Wednesday, January 16, 2008

Politics & The Primaries

Well the primaries are beginning to kick into full swing. Iowa, Montana (?), New Hampshire, and now Michigan are complete; with South Carolina and Super Tuesday right around the corner it seems. I am not ready to make a choice of candidate yet (though your odds are better on the lottery than on betting that I will pick a Democrat), but I am ready to touch briefly on the entire subject of politics. Since politicians seem to revel in long winded pontification however, I thought that for a change, I would keep my own input short and sweet. I therefore present for your edification, some my own well-turned phrases on the subject of politics:
  • Those who can’t do, teach. Those who don’t know usually manage to get tenure. Those who can’t do and don’t know become consultants and politicians.
  • During election years, I often find myself contemplating the advantages of both monarchy and anarchy.
  • Politics mesmerizes me like a venomous snake or spider. The process is fascinating, but you dare not take your eyes off of it nor turn your back on it, for fear of the harm that it will do you.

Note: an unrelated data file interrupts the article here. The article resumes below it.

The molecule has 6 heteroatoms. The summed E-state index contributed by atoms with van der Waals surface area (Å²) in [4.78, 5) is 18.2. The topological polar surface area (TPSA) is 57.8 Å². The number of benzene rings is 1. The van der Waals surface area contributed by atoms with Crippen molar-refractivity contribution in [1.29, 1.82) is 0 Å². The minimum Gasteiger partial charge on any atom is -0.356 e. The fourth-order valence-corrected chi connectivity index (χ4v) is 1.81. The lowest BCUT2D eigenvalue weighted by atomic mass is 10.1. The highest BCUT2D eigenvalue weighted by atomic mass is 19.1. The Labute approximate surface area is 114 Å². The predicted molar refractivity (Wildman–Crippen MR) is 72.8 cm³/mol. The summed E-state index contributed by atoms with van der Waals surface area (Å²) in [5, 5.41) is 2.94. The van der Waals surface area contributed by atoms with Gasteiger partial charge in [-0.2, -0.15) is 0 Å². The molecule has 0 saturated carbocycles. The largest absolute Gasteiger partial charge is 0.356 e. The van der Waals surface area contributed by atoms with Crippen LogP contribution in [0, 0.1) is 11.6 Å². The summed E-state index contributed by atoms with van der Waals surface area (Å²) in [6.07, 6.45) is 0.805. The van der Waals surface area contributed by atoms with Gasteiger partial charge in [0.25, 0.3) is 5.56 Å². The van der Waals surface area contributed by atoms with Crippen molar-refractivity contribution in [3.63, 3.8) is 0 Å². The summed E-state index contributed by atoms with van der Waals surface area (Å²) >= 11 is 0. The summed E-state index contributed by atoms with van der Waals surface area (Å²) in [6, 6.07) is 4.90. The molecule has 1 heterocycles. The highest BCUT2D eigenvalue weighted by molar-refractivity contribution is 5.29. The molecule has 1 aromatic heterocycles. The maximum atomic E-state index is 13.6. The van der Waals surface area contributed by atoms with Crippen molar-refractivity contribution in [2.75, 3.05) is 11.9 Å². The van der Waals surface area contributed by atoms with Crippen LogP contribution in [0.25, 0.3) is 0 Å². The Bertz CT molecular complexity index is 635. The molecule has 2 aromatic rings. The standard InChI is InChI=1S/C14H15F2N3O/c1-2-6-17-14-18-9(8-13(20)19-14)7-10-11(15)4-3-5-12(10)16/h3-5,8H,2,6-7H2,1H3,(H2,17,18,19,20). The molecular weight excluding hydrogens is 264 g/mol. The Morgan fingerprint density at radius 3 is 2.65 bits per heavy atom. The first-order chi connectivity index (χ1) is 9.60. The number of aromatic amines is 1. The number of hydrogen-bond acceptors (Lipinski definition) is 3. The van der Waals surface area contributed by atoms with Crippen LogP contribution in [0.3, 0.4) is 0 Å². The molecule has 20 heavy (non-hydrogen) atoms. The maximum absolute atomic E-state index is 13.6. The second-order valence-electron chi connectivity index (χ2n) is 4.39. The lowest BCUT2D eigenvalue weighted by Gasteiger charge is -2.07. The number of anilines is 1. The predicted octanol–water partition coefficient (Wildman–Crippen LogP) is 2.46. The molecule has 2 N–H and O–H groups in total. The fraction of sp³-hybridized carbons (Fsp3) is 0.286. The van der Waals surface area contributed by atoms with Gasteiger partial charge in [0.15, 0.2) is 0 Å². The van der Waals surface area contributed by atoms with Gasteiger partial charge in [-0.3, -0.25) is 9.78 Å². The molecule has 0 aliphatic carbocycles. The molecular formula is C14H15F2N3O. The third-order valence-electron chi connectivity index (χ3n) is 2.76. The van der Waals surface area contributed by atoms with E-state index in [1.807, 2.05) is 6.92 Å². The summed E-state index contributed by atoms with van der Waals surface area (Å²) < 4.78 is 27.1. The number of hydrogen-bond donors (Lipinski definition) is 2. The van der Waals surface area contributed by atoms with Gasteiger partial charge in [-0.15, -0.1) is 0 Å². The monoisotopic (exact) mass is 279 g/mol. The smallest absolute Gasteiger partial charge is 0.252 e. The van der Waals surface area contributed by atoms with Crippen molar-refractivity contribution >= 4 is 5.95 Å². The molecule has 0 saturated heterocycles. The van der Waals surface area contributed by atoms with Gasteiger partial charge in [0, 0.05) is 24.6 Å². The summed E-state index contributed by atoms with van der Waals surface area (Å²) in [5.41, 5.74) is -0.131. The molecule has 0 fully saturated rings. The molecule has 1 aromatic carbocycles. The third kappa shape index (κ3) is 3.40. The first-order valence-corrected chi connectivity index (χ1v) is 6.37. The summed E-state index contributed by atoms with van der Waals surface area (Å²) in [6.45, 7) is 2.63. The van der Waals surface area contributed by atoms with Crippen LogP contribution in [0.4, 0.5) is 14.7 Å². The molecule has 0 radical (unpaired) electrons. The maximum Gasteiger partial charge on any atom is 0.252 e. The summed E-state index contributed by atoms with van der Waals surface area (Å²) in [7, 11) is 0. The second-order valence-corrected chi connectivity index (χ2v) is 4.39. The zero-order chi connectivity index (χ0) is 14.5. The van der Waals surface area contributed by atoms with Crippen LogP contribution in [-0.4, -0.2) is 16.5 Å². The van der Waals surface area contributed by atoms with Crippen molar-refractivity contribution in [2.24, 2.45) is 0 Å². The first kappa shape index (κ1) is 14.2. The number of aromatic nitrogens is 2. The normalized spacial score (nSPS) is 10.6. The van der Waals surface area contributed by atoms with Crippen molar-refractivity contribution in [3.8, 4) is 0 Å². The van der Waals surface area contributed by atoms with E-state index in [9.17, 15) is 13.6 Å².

• When I listen to politicians telling me how they can make it a better world for everyone on the late night news, I simply pull the blanket up a little more tightly under my chin and say: “Tell me another bed-time story.”
  • I am constantly amazed that liberal politicians think that taking more of my money in taxes will inspire me to work harder.
  • It really is the case that life is mostly a “same shit, different day” situation. The only real difference is that during election years the toilet seems to back up more often.
And just so this posting is not entirely about my wit and wisdom, I present the following educational asides on the two main parties for your education and edification: Andrew Jackson’s opponents called him a “jackass” during his run for the presidency in 1828. He liked the image so much that he made the image of the animal the new symbol of his national party, the Democrats. The symbol of the Republican Party, the elephant, is credited to a cartoon by Thomas Nast in the Harper’s Weekly on November 7, 1874. The elephant in that rendering was depicted demolishing what was claimed to be the flimsy planks of the Democratic platform during that election.

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